Traded Quincy Miller for Steve Blake: Quincy Miller was an interesting prospect, but the Pistons needed a point guard to fill in for Brandon Jennings while he was still recovering from his torn Achilles. Steve Blake was nothing special, but he was a veteran who did what he could. Cannot really knock this trade too much because Quincy Miller didn’t even stick on the Nets after the trade and is now out of the league. Steve Blake was not good by any means, but he was the back-up point guard on the young Pistons playoff team. I’ll call it a win because he got value out of essentially nothing.

Traded Brandon Jennings and Ersan Illyasova for Tobias Harris: This one is absolute highway robbery and I still cannot believe that it actually happened. While Ersan Illyasova was having a solid year, moving him and an expiring Brandon Jennings for a 24-year old on a favorable contract who just needed a change of scenery is a steal. Tobias Harris was a key piece to propel the Pistons into the playoffs and is now the Pistons best scorer. This one is a clear win.

2016-2017

Traded Jodie Meeks for a 2019 2nd round pick: This one is a bit puzzling because Jodie Meek’s contract was not that expensive. Yes, he had struggled with injuries during both of his seasons with the Pistons, but he was a shooter on a team that needed shooting. If the 2019 second round pick ends up becoming a star, this will be another SVG robber, but that is unlikely. All that this trade really did was clear out the money to sign Boban Marjanovic, who was more of a luxury signing. I’ll call this one a win simply because Jodie Meeks was injured most of the year in Orlando and I like Boban.

Drafted Henry Ellenson: The Pistons were picking 18th and had a lottery talent fall into their lap. It was kind of a no-brainer pick and there weren’t that many players who could have been picked who would break into the rotation. Profiles as a potentially solid stretch-4 who won’t play much defense. He did not play enough to make a clear judgment on this pick. I will call it inconclusive.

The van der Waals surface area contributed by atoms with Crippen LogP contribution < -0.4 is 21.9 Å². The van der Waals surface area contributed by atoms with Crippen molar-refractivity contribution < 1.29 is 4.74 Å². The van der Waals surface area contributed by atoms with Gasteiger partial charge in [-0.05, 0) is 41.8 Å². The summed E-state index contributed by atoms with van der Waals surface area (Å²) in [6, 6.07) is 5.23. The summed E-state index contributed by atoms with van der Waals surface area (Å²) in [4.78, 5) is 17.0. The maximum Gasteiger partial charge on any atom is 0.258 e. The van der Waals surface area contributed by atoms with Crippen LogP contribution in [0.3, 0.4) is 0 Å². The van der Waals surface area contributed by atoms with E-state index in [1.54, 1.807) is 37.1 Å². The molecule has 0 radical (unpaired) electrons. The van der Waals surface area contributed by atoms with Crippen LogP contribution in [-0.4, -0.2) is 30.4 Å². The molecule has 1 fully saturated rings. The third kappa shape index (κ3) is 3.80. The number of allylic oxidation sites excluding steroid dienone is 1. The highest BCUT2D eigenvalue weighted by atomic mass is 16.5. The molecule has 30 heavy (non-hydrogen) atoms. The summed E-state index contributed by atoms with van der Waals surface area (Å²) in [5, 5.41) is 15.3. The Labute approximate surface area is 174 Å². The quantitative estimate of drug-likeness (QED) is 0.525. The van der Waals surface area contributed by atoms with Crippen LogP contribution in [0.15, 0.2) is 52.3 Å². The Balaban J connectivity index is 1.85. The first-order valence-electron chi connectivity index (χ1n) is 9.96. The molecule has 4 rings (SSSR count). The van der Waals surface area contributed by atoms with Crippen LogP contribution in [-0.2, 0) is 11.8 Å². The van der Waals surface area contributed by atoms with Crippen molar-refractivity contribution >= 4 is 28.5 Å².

Drafted Michael Gbinije: Never really got any minutes and struggled in the D-League. Did not have much potential as he was already 24 when he was drafted. It was thought that SVG wanted to develop him as a tall point guard when he was drafted, but never showed an ability to be a point guard in the NBA. There weren’t that many better players drafted after him, but somebody like Kay Felder or Georges Niang probably would have been a better pick. This one is a loss because he has since been waived.

Signed Jon Leuer: Might have been a bit of an overpay at four year $41 million, but there was a lot of money being thrown around during this offseason. Despite falling off a cliff in the second half of last season, I still think this was a good signing. Jon Leuer was miscast as a starter on this team and the heavy minutes that came with that got to him. If he resumes his role off the bench that he played to start off last season where he looked like a steal of a signing, this one will be a clear win. I still think it is a win, but it is definitely close.

Signed Ish Smith: It was a reasonable contract for a backup point guard at three years, $18 million. Far exceeded expectations last season. Averaged 9.4 points and 5.2 assists and looked like the best point guard on the roster as Reggie Jackson struggled with his knee injury. Started 32 games, and his ability to push the ball is a nice contrast to Reggie Jackson. Despite not being able to shoot at a position that it is pretty important to be able to shoot at, he makes it work and was definitely one of SVG’s better signings if not his best. This one is a win.

Signed Boban Marjanovic: A three year, $21 million contract is a bit rich for a guy who was going to be the number three center. However, this move was made with the expected departure of Aron Baynes after the season. He was a restricted free agent so SVG had to pay a bit more in order for the offer sheet to not be matched. Might be a bit of an overpay, especially because he might be a bit situational because of his slow feet. However, he has been dominant in the little minutes he has received throughout his career. If he becomes the full-time backup center next season, this will be a clear win. As it stands right now, this one is a loss.